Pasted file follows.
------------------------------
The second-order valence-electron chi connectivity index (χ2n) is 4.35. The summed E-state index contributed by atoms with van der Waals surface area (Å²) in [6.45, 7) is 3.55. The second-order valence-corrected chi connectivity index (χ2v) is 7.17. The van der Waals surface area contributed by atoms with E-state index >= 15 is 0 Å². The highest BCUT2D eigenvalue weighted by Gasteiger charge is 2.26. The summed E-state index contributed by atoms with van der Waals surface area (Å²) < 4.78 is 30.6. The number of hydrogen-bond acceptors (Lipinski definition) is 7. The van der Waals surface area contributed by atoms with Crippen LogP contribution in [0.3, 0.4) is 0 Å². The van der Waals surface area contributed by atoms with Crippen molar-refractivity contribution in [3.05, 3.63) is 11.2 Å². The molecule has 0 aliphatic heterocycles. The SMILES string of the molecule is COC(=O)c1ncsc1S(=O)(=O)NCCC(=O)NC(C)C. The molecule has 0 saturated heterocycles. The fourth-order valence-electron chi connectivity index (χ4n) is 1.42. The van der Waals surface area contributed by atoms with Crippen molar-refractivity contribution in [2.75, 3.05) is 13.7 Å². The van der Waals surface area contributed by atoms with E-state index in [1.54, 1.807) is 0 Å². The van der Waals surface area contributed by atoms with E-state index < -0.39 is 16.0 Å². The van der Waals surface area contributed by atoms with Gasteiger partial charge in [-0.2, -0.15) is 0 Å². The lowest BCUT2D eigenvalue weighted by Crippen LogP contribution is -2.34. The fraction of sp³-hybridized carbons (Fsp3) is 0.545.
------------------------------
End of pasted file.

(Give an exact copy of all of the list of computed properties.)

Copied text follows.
The second-order valence-electron chi connectivity index (χ2n) is 4.35. The summed E-state index contributed by atoms with van der Waals surface area (Å²) in [6.45, 7) is 3.55. The second-order valence-corrected chi connectivity index (χ2v) is 7.17. The van der Waals surface area contributed by atoms with E-state index >= 15 is 0 Å². The highest BCUT2D eigenvalue weighted by Gasteiger charge is 2.26. The summed E-state index contributed by atoms with van der Waals surface area (Å²) < 4.78 is 30.6. The number of hydrogen-bond acceptors (Lipinski definition) is 7. The van der Waals surface area contributed by atoms with Crippen LogP contribution in [0.3, 0.4) is 0 Å². The van der Waals surface area contributed by atoms with Crippen molar-refractivity contribution in [3.05, 3.63) is 11.2 Å². The molecule has 0 aliphatic heterocycles. The SMILES string of the molecule is COC(=O)c1ncsc1S(=O)(=O)NCCC(=O)NC(C)C. The molecule has 0 saturated heterocycles. The fourth-order valence-electron chi connectivity index (χ4n) is 1.42. The van der Waals surface area contributed by atoms with Crippen molar-refractivity contribution in [2.75, 3.05) is 13.7 Å². The van der Waals surface area contributed by atoms with E-state index in [1.54, 1.807) is 0 Å². The van der Waals surface area contributed by atoms with E-state index < -0.39 is 16.0 Å². The van der Waals surface area contributed by atoms with Gasteiger partial charge in [-0.2, -0.15) is 0 Å². The lowest BCUT2D eigenvalue weighted by Crippen LogP contribution is -2.34. The fraction of sp³-hybridized carbons (Fsp3) is 0.545.